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IN PICS: Madrid to have largest artificial beach in Spain and Europe

Inland Madrid is set to have a new nearby beach complex in 2023 which will feature a huge lagoon, a sailing school, aquatic slides, beach bars and plenty more across a whopping 105,000m2 area.

IN PICS: Madrid to have largest artificial beach in Spain and Europe

“¡Vaya, vaya! ¡Aquí no hay playa!” (Well, well! No beach here!) the famous 80s Spanish song by The Refrescos goes, mocking the fact that Madrid is one of Spanish regions furthest from the coast. 

But madrileños may get the last laugh in the end as there are plans underway to build Europe’s largest artificial beach.

It will be just half an hour away from the capital in the municipality of Alovera in Guadalajara province, which is technically in the Castilla-La Mancha region, but Madrid has already claimed Alovera Beach as its own.

Construction is underway on a mega-project which requires more than 15km2 of sand and 25km2 of water.

The whole beach complex will measure 105,000 m2 and will feature a huge lagoon, as well as a surrounding area of sand. 

Alovera Beach is set to be the largest artificial beach in Europe. Photo: Alovera Beach

The sand zone is set to have several beach bars, hammocks for relaxing in, beach volleyball courts and an open-air gym, while the lagoon area is set to have water sports, a sailing school, slides, water chutes, zip lines and smaller pools for kids.  

But it hasn’t all been smooth sailing. The project, created in conjunction with US-based company Crystal Lagoons has been halted on several occasions, in part due to its ginormous size, political debates, and the huge cost of the work, which comes in at an estimated €15.6 million.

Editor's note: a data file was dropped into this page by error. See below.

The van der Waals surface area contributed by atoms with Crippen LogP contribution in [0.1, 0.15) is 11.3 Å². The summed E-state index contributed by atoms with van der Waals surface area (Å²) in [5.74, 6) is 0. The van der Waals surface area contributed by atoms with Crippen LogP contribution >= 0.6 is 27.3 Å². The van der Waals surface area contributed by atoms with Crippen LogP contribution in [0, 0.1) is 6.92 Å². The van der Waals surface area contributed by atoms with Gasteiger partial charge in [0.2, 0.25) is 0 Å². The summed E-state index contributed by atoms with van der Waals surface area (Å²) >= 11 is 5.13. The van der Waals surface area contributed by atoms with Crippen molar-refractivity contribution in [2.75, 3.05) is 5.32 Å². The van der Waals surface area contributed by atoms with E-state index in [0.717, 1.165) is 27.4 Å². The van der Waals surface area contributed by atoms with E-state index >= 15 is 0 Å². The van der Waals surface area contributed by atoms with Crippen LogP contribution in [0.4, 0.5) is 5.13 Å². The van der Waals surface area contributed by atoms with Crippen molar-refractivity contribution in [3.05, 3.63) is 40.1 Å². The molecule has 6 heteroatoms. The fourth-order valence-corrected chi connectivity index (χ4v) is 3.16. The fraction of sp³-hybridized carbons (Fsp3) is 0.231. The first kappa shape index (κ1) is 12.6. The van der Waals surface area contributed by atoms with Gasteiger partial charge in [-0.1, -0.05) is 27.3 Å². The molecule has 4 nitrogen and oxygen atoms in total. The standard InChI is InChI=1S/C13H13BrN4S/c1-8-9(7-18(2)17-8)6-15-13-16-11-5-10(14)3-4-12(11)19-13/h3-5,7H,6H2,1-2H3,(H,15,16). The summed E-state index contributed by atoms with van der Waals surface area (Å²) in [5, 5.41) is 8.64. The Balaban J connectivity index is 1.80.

The aim is reportedly to create around 350 direct and indirect jobs and welcome between 250,000 and 400,000 visitors a year.

While some of Spain’s political parties – PP, Ciudadanos and Vox – are in favour of the beach, others including PSOE and Unidas Podemos are against it, citing the fact that the lagoon area is going to be filled with the drinking water taken from the local supply.

The terrace area will be filled with restaurants and chiringuitos. Photo: Alovera Beach.

In their defence, the constructors of Alovera Beach have clarified that the volume of water is similar to the annual consumption of a development of 80 homes, but with the difference that the lagoon will only be filled once.

They have also said that it will consume half the amount of water of conventional park irrigation and 40 or 50 times less than the maintenance of a golf course, as well as use 100 times fewer chemicals than normal swimming pools.

The huge lagoon will measure 25km2. Photo: Alovera Beach

To add to their sustainability commitment, Crystal Lagoons and Alovera Beach will also create a large natural park surrounding the complex, in order to encourage biodiversity in the area.

Those in Madrid who can’t wait until 2023 for the project to be complete, should visit the Blue Flag-awarded Virgen de la Nueva beach on the banks of the San Martín de Valdeiglesias reservoir.